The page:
* Button holes are sewn by hand using the finest silk thread to create durability.
* Pockets, whether a simple besom or the traditional ‘ticket' pocket, all have a crescent shaped stitching on either side. This serves to reinforce the seams and prevents the mouths from ‘gaping' when heavy objects are placed in them.
* With bespoke suits, what is inside is as important as what is outside.
Made in India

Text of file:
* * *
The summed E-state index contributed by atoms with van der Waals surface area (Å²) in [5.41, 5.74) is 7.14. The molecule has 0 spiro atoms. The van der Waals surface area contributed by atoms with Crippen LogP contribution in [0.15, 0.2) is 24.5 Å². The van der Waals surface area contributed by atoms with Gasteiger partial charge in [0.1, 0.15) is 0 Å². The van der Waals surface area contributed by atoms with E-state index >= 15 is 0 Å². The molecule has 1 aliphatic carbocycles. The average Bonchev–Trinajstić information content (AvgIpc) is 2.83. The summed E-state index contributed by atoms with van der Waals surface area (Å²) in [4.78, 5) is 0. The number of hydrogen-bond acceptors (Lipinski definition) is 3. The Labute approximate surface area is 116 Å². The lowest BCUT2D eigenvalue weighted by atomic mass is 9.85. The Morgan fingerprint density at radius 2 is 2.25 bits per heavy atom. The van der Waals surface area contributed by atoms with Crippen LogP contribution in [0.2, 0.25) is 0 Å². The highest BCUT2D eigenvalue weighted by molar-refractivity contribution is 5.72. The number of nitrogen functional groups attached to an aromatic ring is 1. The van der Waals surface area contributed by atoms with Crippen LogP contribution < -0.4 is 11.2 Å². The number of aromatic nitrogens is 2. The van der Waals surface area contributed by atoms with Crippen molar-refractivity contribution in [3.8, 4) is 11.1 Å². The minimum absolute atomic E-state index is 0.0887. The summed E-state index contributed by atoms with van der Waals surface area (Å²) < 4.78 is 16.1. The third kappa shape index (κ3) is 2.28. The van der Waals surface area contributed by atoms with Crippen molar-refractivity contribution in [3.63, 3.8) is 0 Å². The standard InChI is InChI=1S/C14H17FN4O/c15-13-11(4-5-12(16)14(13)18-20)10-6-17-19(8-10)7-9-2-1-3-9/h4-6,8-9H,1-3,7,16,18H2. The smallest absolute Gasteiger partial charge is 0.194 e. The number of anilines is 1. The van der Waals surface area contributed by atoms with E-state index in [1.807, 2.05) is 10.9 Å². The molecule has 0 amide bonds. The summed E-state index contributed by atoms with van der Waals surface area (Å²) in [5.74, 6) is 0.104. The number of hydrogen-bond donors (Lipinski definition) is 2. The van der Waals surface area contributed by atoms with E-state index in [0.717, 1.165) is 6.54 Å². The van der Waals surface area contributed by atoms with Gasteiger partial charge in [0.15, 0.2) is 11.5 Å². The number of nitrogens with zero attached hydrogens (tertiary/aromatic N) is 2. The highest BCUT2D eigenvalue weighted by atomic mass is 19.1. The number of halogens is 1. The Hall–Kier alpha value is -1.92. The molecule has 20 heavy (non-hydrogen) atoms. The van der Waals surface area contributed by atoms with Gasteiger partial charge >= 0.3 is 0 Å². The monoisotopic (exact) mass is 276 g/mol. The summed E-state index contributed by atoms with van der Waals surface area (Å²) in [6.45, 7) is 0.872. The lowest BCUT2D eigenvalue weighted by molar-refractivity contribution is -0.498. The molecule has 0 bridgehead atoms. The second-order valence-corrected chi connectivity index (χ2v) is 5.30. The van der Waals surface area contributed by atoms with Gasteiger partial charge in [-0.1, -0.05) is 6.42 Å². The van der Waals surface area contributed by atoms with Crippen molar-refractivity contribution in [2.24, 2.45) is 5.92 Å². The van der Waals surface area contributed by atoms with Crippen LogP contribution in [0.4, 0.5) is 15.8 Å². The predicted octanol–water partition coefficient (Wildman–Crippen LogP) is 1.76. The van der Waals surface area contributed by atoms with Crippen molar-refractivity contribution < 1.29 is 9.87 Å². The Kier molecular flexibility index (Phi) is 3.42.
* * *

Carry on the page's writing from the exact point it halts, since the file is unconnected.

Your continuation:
While launching the “Rehabilitation of Destitute and Abused Women” programme in Tada, Mahesh and Suresh Ramakrishnan had to focus on two aspects — ways to provide employment for rural women and changing their perceptions about themselves. “Because of their backgrounds, their emotional state is as fragile as egg shells. It's too much pressure for them to deliver something as perfect as an English Cut suit. People with over half-a-century experience do the quality-checks. When the parcel is returned, it can crush their egos,” says Mahesh. “So a lot of pep-talk happens. We keep reassuring them about their skills.” But with time, the women have proved that they can produce suits that live up to their definitive billing.